The beeping alerts roused Johann from his weightless sleep.
He floated to the control room, where alerts indicated the problem was the primary links with Earth. All monitors displayed the same message: ‘Signal Lost.’ Backup links were also down.
To all ground stations covering their present orbit? Strange, he thought. The International Space Station never loses comms to Earth at this location. It must be an issue on the Station. But then the redundant systems must also have failed. Now he was worried.
Johann glanced out the window at Earth, 350 kilometres below. He gasped. Then grabbed a telephoto lens. No it cannot be…
Maria and Andrei arrived to the control room, saw the alerts on the monitors then looked at Johann, who was fixated with a look of shock and disbelief on his face.
They too looked at the planet’s surface. At the mushroom clouds that covered the city below.
The 71 year old man stands in the blackened shell of the doorway. At an entrance that was bright and proud once. His eyes roam across the destruction in the aftermath of the fire. It can’t be true. How can it be? It is mid-winter. It is bitterly cold. It is snowing for god’s sake!
Walls, furniture, books. Gone. Photos. Gone. His wife. Oh god, his darling wife…He staggers, almost collapses. He just manages to support himself in the lee of the doorway.
It is still too raw, he shouldn’t have come. Waves of emotion, of hurt. Flash through him. Sadness and disbelief. Pain and…A horrible emptiness that he believes will never be filled again.
Now loneliness; unwelcome and until now unfamiliar, grabs hold. It frightens him. Consumes him in a powerful, enveloping embrace.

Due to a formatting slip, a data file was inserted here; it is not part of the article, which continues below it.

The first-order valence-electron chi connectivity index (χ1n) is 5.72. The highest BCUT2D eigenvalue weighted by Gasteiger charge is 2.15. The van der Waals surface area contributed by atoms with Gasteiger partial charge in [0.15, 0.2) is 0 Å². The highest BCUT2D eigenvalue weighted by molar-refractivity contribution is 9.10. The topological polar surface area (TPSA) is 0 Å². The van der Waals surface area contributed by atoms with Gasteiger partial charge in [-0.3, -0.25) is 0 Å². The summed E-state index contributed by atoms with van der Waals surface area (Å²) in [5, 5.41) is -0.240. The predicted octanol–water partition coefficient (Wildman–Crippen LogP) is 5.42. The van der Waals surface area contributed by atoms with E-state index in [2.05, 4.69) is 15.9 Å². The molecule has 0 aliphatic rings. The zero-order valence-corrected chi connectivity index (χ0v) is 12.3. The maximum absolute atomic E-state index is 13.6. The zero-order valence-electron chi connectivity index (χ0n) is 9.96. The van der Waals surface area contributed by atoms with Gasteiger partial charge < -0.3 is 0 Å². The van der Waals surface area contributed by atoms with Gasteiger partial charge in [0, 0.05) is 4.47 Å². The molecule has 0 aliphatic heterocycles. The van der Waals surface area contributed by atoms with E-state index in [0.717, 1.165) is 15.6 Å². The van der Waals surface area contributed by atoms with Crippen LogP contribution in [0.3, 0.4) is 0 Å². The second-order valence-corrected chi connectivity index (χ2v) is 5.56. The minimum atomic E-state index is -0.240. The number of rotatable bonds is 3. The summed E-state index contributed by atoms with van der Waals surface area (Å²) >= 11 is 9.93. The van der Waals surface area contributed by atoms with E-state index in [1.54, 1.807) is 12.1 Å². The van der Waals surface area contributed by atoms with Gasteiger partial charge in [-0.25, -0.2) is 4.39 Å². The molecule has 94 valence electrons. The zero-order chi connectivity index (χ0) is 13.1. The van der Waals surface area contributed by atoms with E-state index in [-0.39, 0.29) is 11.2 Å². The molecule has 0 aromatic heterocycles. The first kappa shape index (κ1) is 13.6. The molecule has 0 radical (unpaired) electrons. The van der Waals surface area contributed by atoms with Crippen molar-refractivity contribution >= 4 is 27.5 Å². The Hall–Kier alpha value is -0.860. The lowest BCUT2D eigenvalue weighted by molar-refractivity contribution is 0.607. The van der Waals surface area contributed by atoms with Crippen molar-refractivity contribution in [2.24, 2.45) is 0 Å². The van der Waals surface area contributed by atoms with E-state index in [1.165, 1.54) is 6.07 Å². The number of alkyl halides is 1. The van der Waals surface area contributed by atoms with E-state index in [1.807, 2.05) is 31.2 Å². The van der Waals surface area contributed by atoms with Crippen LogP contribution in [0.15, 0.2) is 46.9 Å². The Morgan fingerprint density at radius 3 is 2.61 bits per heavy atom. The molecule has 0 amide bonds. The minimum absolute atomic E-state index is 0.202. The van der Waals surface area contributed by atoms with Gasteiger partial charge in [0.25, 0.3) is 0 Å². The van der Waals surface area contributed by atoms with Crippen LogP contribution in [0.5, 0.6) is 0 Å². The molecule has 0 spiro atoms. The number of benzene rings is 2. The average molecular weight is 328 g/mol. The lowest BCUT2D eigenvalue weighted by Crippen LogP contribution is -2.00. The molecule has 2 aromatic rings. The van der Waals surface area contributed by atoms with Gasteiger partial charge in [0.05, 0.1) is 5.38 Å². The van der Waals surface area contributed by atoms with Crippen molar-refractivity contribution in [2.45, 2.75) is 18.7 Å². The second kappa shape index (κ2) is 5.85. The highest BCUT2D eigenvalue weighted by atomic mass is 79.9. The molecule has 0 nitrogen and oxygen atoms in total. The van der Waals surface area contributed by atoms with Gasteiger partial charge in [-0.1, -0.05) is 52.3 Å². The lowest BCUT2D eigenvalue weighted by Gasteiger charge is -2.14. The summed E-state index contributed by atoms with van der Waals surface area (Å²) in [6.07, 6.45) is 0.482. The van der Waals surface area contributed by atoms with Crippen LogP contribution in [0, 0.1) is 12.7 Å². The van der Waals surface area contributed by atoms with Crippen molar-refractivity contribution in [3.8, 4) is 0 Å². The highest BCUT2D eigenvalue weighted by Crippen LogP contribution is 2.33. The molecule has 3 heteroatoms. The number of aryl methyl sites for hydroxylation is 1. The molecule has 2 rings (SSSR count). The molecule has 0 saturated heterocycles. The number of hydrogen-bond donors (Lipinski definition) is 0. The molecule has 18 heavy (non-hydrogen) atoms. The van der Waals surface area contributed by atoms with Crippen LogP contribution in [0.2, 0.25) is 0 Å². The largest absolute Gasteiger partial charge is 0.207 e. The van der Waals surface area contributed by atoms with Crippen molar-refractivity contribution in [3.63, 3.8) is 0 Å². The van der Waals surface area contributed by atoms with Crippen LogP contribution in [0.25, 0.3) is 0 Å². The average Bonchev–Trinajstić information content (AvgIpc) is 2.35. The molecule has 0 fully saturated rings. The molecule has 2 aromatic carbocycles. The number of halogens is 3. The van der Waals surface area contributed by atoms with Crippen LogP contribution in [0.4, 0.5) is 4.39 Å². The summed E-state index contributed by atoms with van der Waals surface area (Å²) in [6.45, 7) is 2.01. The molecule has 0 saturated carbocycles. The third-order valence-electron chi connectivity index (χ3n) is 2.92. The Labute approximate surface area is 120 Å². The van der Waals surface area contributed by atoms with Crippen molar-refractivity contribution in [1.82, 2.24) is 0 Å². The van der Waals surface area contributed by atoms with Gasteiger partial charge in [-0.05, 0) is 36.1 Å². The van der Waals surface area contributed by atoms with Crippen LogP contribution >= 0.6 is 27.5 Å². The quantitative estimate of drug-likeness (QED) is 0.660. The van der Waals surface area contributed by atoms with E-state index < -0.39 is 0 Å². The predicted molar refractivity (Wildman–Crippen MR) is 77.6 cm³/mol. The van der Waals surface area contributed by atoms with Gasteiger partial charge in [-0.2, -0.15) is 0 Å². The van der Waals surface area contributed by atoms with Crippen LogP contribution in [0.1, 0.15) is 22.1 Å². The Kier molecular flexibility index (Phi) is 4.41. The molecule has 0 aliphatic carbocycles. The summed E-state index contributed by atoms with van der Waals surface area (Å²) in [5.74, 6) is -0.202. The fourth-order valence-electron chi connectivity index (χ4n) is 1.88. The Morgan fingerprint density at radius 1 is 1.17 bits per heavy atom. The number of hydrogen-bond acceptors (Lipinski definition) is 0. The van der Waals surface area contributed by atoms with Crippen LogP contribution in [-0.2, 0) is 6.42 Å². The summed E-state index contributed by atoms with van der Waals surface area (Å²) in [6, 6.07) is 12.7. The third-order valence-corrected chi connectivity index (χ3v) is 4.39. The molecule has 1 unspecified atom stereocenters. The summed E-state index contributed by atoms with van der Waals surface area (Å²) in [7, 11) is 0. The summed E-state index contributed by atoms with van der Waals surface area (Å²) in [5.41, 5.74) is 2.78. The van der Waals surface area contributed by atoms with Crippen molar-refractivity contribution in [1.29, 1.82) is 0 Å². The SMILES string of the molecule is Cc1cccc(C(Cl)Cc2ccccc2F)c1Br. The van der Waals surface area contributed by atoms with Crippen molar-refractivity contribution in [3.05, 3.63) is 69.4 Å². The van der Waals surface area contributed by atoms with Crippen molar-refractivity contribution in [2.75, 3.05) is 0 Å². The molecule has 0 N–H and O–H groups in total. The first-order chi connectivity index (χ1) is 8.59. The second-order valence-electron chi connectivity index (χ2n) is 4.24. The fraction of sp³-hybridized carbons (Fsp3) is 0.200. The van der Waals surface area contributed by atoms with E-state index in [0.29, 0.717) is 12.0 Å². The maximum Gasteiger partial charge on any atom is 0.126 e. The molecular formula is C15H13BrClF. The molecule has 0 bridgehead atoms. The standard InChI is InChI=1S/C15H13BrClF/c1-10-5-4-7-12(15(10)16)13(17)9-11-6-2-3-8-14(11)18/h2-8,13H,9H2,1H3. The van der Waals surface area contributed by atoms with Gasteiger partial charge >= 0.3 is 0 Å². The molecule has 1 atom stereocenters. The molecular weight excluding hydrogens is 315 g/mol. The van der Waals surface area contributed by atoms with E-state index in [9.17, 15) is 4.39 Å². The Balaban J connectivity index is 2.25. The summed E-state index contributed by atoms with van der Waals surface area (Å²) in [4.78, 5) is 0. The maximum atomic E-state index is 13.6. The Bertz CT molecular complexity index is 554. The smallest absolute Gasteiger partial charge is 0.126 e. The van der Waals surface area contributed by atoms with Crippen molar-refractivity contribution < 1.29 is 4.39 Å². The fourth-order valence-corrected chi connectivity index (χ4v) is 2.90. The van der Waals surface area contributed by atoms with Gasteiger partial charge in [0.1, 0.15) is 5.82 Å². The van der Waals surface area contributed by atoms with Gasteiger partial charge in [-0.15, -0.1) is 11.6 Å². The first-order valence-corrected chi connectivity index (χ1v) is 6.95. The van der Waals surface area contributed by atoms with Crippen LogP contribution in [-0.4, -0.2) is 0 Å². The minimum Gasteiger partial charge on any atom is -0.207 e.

Is this how it is to be the rest of his life?
He slumps to the ground, into the residue. To weep. To welcome the cold. To say goodbye.
The below was composed for a “2 sentence story” competition. I never actually submitted it.
She glanced again at the table where she had left five delights from the chocolatier; then scrutinised her decidedly sheepish-looking husband.
‘Darling, I’ve misplaced the Bruyerre chocolates that I bought for Andrew – you wouldn’t know where they are, would you?’
I have read that one just needs to keep writing, no matter what. So I’ve been beavering away these last two months and eventually, there were two stories I was happy enough to release. Destined to become lost inside this vast Internet universe; I’m sure.
The most recent of the two was yesterday. I submitted a story to the weekly Ad-hoc fiction online competition. The criteria for this competition is sub-150 words and must include the prompt word for the week: ‘cold.’ My story is called “Residue” and it centres on an older gentleman who loses everything – and I mean everything – in a fire and how that devastation hits him.
Last month, I submitted “Futile” into the Bath Flash Fiction competition. Futile follows a small group of soldiers as they enter a ruined city.
No expectations that either will be published. I have to say though, I’m enjoying the process of scribing ideas and concepts.
Assuming the above don’t get published, I’ll post them here.